ursday, September 20, 2018 T B C P Page 14JON SHUMAKESPORTS EDITOR sports@bakercountypress.comOne of the buses carrying the BCHS JV Wildcat football team to Madison County broke down en route to the game. The team had no such issues once it for a touchdown, quarterback Noah Ray scored on a 99-yard run, and the JV Cats pulled out a 20-16 victory at Madison County on September 13 to improve to 2-0. We came out strong. Everybody was into the game. We came out hit ting, running the ball hard, linemen blocking, quarterback making throws, head coach Hank Farmer said. ... They came out and fought the whole game. The whole game. Im proud of them. I cant be any more proud of them than I am now. Carson Crawford also scored, which gave Baker County the lead it kept for the duration. Ruises touchdown came on the scored on a passing play to the receiver Ruise was covering, coach Farmer said, but the freshman responded in a big That shows how much character he has. You mess up one play he comes back and makes up for it by running the kick return back. That was exciting. Rays touchdown run, which came on a quarterback sneak he broke up the middle for the 99-yard score, gave the JV Cats a two-possession lead. in the third quarter and had a chance to take the lead after Baker County fumbled in the fourth. The JV Cats defense made a big stop to end the game and seal the win, coach Farmer said. Ronnie Ellis and Camillo Rollins both led the team defensively. Rollins had 15 tackles in the game, coach Farmer said. When we needed a stop youd see Camillo there just making a tackle, he said. Everybody played great last night. Baker Countys JV squad is now scheduled to play two games in four days following its bye week after two games were rescheduled due to weather. The JV Cats are scheduled to host Mandarin on September 24 before traveling to Suwannee on September 27. The squad is scheduled to end its season on October 4 at Clay, which was rescheduled from August 30. Well be alright, coach Farmer said. I think we can handle it. JON SHUMAKESPORTS EDITOR sports@bakercountypress.comThe BCMS Bobcats got an explosive touchdown run on opener. they needed to stay unbeaten. Cam Smith ran for a 70play of the game, the defense dominated and held strong with its backs against the goal line, and Baker Coun ty shut out the Green Cove Springs Cougars 8-0 on September 17 at Memorial Stadium. Smith ran for a gamehigh 103 yards, most of which came on the early scoring run he bounced to the left side before out-racing Green Coves defense to the end zone. Jaylin Maiden ran in the 2-point conversion to give the B-Cats (3-0onds into the game. Both defenses controlled the game from there. The two offenses combined for 240 yards and 10 first downs, and the Cougars didnt cross midfield until the second half. Martez Holland recovered two fumbles and Jam auri Elliott blocked a punt for Baker County. Green Cove Springs in the third quarter, and put together a drive that ate up more than eight minutes be tween the third and fourth quarters. The Cougars drove the ball to Baker Countys 5 yard line where they faced to take the lead. But Green Cove Springs moved backwards. The Cougars had two false starts and three nega tive rushing plays, including a 1-yard loss on fourth-andgoal from the 19. The B-Cats chewed the clock after taking over following the fourth-down stop with 2:48 left in the game. Smiths 25-yard run moved the chains, and Baker County drew Green Cove Springs and-2 to seal the victory. The middle school program is scheduled to visit Orange Park on September 25 before it hosts Oakleaf on October 2. B-Cats tie with Bradford In a rainy game shortened by lightning, the B-Cats and Bradford Hurricanes played to a scoreless tie on September 11 in Starke. It reminded me of the 1970s to 80s swamp bowls, er Roberts said. We was on the sidelines mud was all the way to our ankles. We barely could walk. Id rather play in it than just standing on the sideline. The muddy field conditions bogged down both offenses, but Baker County found a spark in the second half with Smith at quarterback. He helped guide the B-Cats to the red zone in the fourth quarter. The offense turned the ball over on downs after a halfback pass fell incomplete on fourth down, coach Roberts said. Baker Countys defense once again played well, he said, and was holding Bradford in the fourth quarter before the lightning delay began about midway through the period. The coaches and referees met during the de lay and decided to end the game in a tie instead of waiting out the lightning, coach Roberts explained. By the time we wouldve probably ended up playing it probably would have been about 9 oclock, 10 oclock. Thats how much lightning, he said. So the coaches de sions ... well just call it a tie. I think their biggest concern was that we might have to do a tie-breaker. That could be later on in the year. I dont think its going to come down to that. Briar Noles makes the tackle. Photos by Debbie PelhamThe BCMS Bobcat football teams defense swarms Green Coves ball carrier in Baker Countys 8-0 win.Smiths TD enough in shutoutBig plays li JV Cats over MadisonJON SHUMAKESPORTS EDITOR Gulf Division at the River City Classic volleyball tournament, which featured 32 teams spread across four divisions at the Jacksonville Juniors Volleyball Association on September 14-15. Baker County won all three of its pool play games to ad for the top two teams in each of the divisions two pools. Fatigue caught up to the Lady Cats (12-2, 3-0 in District 4-6A) in the championship match, and they fell to Yulee 25-23, 2522 in the close contest. which snapped Baker Countys 12-match winning streak. Blakely Mallory and Skye Miller also had four kills each, and Mallorys two aces were the most on the team. Kiki Carter (17) led the ladies in digs and Rachel Mechum (14) did the same in assists. We went through a streak where we ... played eight games on that last day on Saturday, head coach Ashley Holton said. They worked as hard as they possibly could. ... Seconds not bad. Obviously you want to win, but we also fought through being tired. Baker County went undefeated in pool play to qualify for 26, 15-4) to begin the tournament, and then swept River City Science Academy 25-11, 25-19 and Fernandina Beach 25-23, 25-14 to end pool play. Barton recorded 24 kills during the round-robin pool blocks. Mallory and Miller both added 14 kills and Allyson Crossland had eight. Kayla Welch led the Lady Cats with 12 aces and 14 digs in the three matches. Carter had 13 digs, Launa Parker eight and Mallory six. Mechum (21) and Cassidi Beaver (27) led the team in assists. The Lady Cats recorded 34 kills as a team as the squad swept Keystone Heights 25-22, 25-23 in a close contest to advance to the championship match. Miller notched nine kills as Baker County tied its highest number of kills as a team at the River City Classic. The ladies also had 34 kills against Paxon. Mallory, who also had a team-high four aces, was second with eight kills. Barton, whose three blocks led the team, had seven kills. Theyre strong, coach Holton said. We have a strong mindset as a team together, but whenever youre so tired Im tired. Its time to stop. They tried. They really did. They worked hard. They did the best they could. Ladies to host state champions on September 20 The strong run through the tournament came after the Lady Cats swept Union County and Orange Park in a pair of road matches. Barton had 17 kills and three blocks on September 11, and Baker County rolled 25-19, 25-14, 25-17 over Union County ie Raulerson all had six kills as the ladies combined for 45 as a team, which more than tripled Union Countys 14. It was a good feeling, coach Holton said. ... That was the best Ive seen them play. Crossland and Welch both had three aces, Carter recorded 10 digs and Mechum notched 20 assists. a much easier time handling the Lady Raiders on September 13 to remain perfect in the district. Bartons 14 kills and three blocks led the Lady Cats 3-0 (25-22, 25-16, 25-20) over Orange Park. Miller added nine kills and Mallory, who led the team with three aces, had eight kills and six digs. Carter once again led the Lady Cats with 10 digs and she also had three assists. Beaver (20) and Mechum (14) led in assists. To go over there to Orange Park ... and to win in three sets thats a step above from where weve been, coach Holton said. ... To go to their place when we know theyre out to get us they owe us something because we beat them out of the tournament to go over there and win in three sets it shows our mindset and what were here to do. The Lady Cats are now eying the No. 1 seed in the District 4-6A tournament, which is scheduled to begin on October 16 defeat Ridgeview, which has won three straight district titles. Baker County hosts the Lady Panthers on September 27. Everything we do from here on out is going to be focused toward that game, coach Holton said. Everything that we talk about, every switch thats made in game situations, ev erything will be going toward what I expect and what I want to do against Ridgeview. But the Lady Cats still have several matches before the district showdown. The program hosts the defending Class 3A state champion Christs Church Academy. Baker County is then scheduled to visit West Nassau on September 24 and Suwannee the following night. Coach Holton said she welcomes the challenge of playing Christs Church Academy, which topped the Lady Cats 2-1 in the preseason. We love it, she said. Any competition I love it.Lady Cats nish as runners-up in JJVA tournament WANT TO LEARN CPR AND FIRST AID?The Baker County Health Department holds classes monthly.Call 259-6291 ext 5269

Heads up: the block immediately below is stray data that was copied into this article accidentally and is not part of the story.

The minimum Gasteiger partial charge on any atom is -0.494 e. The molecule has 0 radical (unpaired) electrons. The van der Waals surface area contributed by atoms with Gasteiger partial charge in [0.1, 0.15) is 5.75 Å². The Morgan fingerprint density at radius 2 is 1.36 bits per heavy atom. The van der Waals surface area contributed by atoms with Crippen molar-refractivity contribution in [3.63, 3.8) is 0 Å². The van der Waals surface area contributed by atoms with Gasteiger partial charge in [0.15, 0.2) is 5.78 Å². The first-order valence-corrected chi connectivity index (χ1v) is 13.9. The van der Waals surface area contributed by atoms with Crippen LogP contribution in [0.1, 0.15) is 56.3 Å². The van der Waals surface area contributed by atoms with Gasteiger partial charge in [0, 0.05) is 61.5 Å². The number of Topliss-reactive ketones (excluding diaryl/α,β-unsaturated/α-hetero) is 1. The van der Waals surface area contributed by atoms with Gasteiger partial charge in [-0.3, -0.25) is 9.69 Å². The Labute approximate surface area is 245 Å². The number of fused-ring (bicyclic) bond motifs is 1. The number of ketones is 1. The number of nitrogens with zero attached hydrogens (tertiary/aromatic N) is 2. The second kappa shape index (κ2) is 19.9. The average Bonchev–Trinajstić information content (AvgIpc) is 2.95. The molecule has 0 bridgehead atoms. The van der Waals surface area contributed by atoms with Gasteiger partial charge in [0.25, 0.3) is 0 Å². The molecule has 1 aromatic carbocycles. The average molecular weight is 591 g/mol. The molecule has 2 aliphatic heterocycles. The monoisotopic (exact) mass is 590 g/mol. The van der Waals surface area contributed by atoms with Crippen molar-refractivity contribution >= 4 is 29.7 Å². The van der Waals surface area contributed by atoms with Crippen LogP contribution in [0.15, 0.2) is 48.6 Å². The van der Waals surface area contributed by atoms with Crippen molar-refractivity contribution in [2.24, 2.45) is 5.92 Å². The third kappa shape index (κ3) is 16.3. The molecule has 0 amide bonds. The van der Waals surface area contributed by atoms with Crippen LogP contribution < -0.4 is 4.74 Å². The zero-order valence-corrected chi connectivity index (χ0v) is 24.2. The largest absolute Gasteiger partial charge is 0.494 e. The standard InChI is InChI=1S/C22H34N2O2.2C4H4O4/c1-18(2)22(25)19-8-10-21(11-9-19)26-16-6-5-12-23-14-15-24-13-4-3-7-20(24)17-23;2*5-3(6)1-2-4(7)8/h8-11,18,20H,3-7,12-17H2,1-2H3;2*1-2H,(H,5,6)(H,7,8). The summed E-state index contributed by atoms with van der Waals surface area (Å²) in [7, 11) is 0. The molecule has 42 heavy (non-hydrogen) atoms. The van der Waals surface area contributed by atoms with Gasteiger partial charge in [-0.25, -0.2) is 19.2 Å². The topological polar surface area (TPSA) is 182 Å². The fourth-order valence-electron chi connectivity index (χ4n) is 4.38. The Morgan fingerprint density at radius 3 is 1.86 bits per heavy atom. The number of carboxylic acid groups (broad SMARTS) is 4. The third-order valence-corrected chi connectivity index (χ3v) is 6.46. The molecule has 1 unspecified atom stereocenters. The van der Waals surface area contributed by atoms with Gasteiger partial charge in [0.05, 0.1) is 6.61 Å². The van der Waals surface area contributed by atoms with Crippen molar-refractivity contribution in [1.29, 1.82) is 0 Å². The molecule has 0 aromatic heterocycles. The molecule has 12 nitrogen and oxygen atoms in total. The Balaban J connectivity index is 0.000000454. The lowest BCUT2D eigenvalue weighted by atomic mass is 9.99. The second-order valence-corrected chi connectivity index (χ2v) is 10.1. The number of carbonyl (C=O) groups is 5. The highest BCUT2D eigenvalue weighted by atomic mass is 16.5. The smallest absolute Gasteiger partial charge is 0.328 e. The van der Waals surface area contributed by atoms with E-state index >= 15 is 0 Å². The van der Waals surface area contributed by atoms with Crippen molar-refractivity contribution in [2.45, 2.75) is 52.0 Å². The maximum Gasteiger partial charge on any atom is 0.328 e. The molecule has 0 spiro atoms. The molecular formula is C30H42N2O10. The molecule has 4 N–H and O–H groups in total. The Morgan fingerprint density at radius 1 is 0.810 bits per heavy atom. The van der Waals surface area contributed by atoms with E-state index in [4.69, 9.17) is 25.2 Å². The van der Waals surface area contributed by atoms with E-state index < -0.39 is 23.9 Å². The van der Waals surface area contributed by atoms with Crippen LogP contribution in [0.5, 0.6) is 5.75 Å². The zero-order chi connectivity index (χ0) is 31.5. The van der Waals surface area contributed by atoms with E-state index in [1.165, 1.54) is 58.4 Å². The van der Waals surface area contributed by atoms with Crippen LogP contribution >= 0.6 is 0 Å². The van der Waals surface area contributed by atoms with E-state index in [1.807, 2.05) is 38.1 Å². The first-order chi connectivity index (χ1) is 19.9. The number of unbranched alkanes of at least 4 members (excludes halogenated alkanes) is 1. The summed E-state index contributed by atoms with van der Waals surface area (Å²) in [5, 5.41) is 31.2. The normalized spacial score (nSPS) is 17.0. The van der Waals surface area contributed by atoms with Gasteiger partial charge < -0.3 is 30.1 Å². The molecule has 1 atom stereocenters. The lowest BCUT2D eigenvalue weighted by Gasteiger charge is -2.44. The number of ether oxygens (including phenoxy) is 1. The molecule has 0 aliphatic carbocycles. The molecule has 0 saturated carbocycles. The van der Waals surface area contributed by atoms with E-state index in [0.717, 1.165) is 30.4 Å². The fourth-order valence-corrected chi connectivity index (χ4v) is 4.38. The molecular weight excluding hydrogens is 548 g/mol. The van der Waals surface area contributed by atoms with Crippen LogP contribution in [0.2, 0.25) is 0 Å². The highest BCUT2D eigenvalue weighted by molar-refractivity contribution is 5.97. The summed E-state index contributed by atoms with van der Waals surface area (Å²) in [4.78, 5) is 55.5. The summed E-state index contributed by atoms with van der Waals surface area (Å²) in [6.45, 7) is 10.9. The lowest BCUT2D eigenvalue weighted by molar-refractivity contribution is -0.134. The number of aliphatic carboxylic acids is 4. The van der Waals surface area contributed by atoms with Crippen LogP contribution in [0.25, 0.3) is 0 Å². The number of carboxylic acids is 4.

ursday, September 20, 2018 T B C P Page 15 JON SHUMAKESPORTS EDITOR sports@bakercountypress.comThe BCHS Wildcats made a statement on September 14 at Memorial Stadium. It didnt matter that they were double-digit underdogs against the Menendez Falcons, who entered the game as the No. 8 ranked team in Class 5A. Or that their offense scored just 34 points through three games. Or that Baker Countys defense was going against Menendezs powerful running back duo of Tye Edwards and Kenny Logan. The defending two-time district champions had a point to prove against the Falcons, and the message was loud and clear: Baker County is still the team to beat in District 5-5A. Quarterback Alex Bowen contributed four first-half touchdowns, Scooby Graham delivered the dagger with two second-half scores and the Cats stunned previously unbeaten Menendez 48-21 in the district opener. The program improved to 11-0 in regular-season dis trict competition under head coach Jamie Rodgers. Baker County led by double digits for 41:23 of the games 48 minutes, includslaught. Its great. They were doubting us. Everybody said we was going to lose. They didnt give us a chance, senior linebacker Kelton Knabb said. ... Its big. They thought they were going to come in here and run us but this game. Bowen rushed for 129 yards and three first-half touchdowns, including a pair of 17-yard runs on read-options. The first capped off yard opening drive, which gave the Cats the lead for good 2:10 into the game. Their defensive ends just kept crashing down, said the junior quarterback, who also passed for 107 yards, a touchdown and an interception. The running backs made it easy because they attacked the line hard. Made the reads pretty easy for me. ... Our line and our receivers blocked very well on those plays. Bowen added a 66-yard touchdown throw to Avant Lee, who also ended Meneninterception, that gave the Cats (3-0) a 21-0 lead in the But the Falcons (3-1, 0-1) claw back into the game in about three minutes of game time. Noah Gillian got Menendez on the board early in the second quarter by lunging across the goal line on an 8-yard fourth-down reception from quarterback Michael King. Edwards then broke free for a 38-yard touchdown run on the Falcons next drive, cutting the score to 21-14 with 8:40 reEdwards rushed for 137 yards. A week after special teams helped the Cats win, another special teams play sparked the drive that ended Menendezs momentum. Tracey White returned the kickoff following Edwards score 35 yards into Menendez territory. Baker County took advantage with a six-play scoring drive, and Bowens second rushing touchdown a 1-yard sneak reopened a two-possession lead the team never relinquished. It was very important to respond. They struck on us we had to strike back, said Graham, whose 32-yard run moved the ball to the 1 yard line two plays before Bowens score. That was the goal. They told us we was going to be 20-point underdogs. We come out smacked them in the mouth and showed them what Baker County footballs about. Robert Baker, who returned an interception for a touchdown in Baker Countys Week 3 win at Ribault, nearly had another touchdown. He returned a blocked punt, which ended Menen line. fumble in the end zone three plays later, casually scooping the ball while on the ground to give the Cats a two-score utes of the game. Special teams is one of the biggest parts of the team, Knabb said. It will change the momentum of the game huge. Graham rushed for a game-high 191 yards and second-half touchdowns of 14 and 10 yards. The sophomores second touchdown came on the second play of the fourth quarter, and saw him run over a Menendez defender at the goal line. Baker Countys defense shut out its opponent in the second half for the fourth straight game. The defense stopped Menendez for zero or negative yards 12 times, including on Logans first four attempts. Logan ended the game with 68 yards and a sec ond-quarter touchdown, which cut the score to 35-21 at halftime. They basically run the same play over and over again, so you just got to read your keys and get down hill and hit them at the legs because theyre big backs, but they all fall, Knabb said. Menendezs opening drive of nal chance to cut the score to one possession. Facing third-and-2 inside Baker County territory, the Falcons were called for a false start and consecutive unsportsmanlike conduct penalties, which pushed them back to their own 35. King ran for two yards on third-and-37, forcing Menendez to punt and setting up Grahams first scoring run. Senior John Green ran for 57 yards on seven attempts and junior Jaquan Paige added 20 yards on three attempts. gled to sustain drives in the more than 500 yards in the blowout. It shows us that were better than what we thought we was, senior offensive lineman Tyler Burnsed said. ready to roll. We had a great week of preparation and came out here and did our jobs. District action recap Baker County was District 5-5As lone playoff team from 2017 to win in the opening week of district play. In addition to Menendez, the Clay Blue Devils (1-3, 0-1) also lost to open the district slate with a 29-28 home defeat to the Orange Park Raiders (3-1, 1-0). The Palatka Panthers (3-1, 1-0) handed the hosting Ridgeview loss of the season in a 39-25 outcome. District play resumes on September 28 following Baker Countys bye week and non-district games for the other five teams. The Cats travel to Palatka after the bye week. Youre feeling great. Youre not feeling down on yourself, Burnsed said about entering the bye week following a win. Youre going to practice really hard knowing that we did a great job on Friday night. Through this week were going to celebrate and were going to have fun with it. The win in the district opener put the program in control of its own destiny as it seeks its third straight district title. It definitely gives us a head up in facing everybody else, Knabb said. I think weve got a chance to go back-to-back-to-back this year. A good chance. Underdogs end up top dogsRobert Baker scoops up the ball after a blocked punt.Scooby Graham tries to power through the tackle attempt.Purchase these photos at Photos by Jud JohnsonQuarterback Alex Bowen dives across the goal line for the rst of his three rst-half rushing touchdowns.Cats dominate district opener Moving is the best medicine. Keeping active and losing weight are just two of the ways that you can ght osteoarthritis pain. In fact, for every pound you lose, thats four pounds less pressure on each knee. For information on managing pain, go to